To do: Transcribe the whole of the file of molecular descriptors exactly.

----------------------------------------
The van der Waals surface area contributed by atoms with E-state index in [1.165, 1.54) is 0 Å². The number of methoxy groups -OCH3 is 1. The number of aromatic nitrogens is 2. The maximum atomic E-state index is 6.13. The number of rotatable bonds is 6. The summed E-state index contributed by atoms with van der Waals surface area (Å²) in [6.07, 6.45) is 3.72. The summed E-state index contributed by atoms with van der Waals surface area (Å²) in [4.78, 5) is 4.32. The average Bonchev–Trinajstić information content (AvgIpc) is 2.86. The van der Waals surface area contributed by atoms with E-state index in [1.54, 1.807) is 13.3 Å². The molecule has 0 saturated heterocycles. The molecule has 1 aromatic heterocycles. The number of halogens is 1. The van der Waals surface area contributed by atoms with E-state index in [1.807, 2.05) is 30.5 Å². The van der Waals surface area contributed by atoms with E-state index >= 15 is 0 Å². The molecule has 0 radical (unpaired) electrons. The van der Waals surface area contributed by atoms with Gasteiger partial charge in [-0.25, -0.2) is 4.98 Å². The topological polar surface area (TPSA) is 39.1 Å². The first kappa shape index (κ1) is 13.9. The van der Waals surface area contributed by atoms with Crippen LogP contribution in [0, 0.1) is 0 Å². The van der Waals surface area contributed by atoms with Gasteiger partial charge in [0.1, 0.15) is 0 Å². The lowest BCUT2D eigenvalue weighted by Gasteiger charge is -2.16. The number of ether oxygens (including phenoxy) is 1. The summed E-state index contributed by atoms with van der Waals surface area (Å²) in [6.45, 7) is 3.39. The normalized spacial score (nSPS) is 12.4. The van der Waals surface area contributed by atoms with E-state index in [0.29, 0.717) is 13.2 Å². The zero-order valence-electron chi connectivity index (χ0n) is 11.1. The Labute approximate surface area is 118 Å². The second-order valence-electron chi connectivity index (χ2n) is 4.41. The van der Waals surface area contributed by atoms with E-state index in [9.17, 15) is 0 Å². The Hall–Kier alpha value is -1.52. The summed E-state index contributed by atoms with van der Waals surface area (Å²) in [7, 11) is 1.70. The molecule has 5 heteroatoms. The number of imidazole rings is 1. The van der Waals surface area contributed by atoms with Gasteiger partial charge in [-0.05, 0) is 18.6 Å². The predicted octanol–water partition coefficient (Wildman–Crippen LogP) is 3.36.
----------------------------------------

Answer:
The van der Waals surface area contributed by atoms with E-state index in [1.165, 1.54) is 0 Å². The number of methoxy groups -OCH3 is 1. The number of aromatic nitrogens is 2. The maximum atomic E-state index is 6.13. The number of rotatable bonds is 6. The summed E-state index contributed by atoms with van der Waals surface area (Å²) in [6.07, 6.45) is 3.72. The summed E-state index contributed by atoms with van der Waals surface area (Å²) in [4.78, 5) is 4.32. The average Bonchev–Trinajstić information content (AvgIpc) is 2.86. The van der Waals surface area contributed by atoms with E-state index in [1.54, 1.807) is 13.3 Å². The molecule has 0 saturated heterocycles. The molecule has 1 aromatic heterocycles. The number of halogens is 1. The van der Waals surface area contributed by atoms with E-state index in [1.807, 2.05) is 30.5 Å². The van der Waals surface area contributed by atoms with E-state index >= 15 is 0 Å². The molecule has 0 radical (unpaired) electrons. The van der Waals surface area contributed by atoms with Gasteiger partial charge in [-0.25, -0.2) is 4.98 Å². The topological polar surface area (TPSA) is 39.1 Å². The first kappa shape index (κ1) is 13.9. The van der Waals surface area contributed by atoms with Crippen LogP contribution in [0, 0.1) is 0 Å². The van der Waals surface area contributed by atoms with Gasteiger partial charge in [0.1, 0.15) is 0 Å². The lowest BCUT2D eigenvalue weighted by Gasteiger charge is -2.16. The number of ether oxygens (including phenoxy) is 1. The summed E-state index contributed by atoms with van der Waals surface area (Å²) in [6.45, 7) is 3.39. The normalized spacial score (nSPS) is 12.4. The van der Waals surface area contributed by atoms with E-state index in [0.29, 0.717) is 13.2 Å². The zero-order valence-electron chi connectivity index (χ0n) is 11.1. The Labute approximate surface area is 118 Å². The second-order valence-electron chi connectivity index (χ2n) is 4.41. The van der Waals surface area contributed by atoms with E-state index in [9.17, 15) is 0 Å². The Hall–Kier alpha value is -1.52. The summed E-state index contributed by atoms with van der Waals surface area (Å²) in [7, 11) is 1.70. The molecule has 5 heteroatoms. The number of imidazole rings is 1. The van der Waals surface area contributed by atoms with Gasteiger partial charge in [-0.05, 0) is 18.6 Å². The predicted octanol–water partition coefficient (Wildman–Crippen LogP) is 3.36.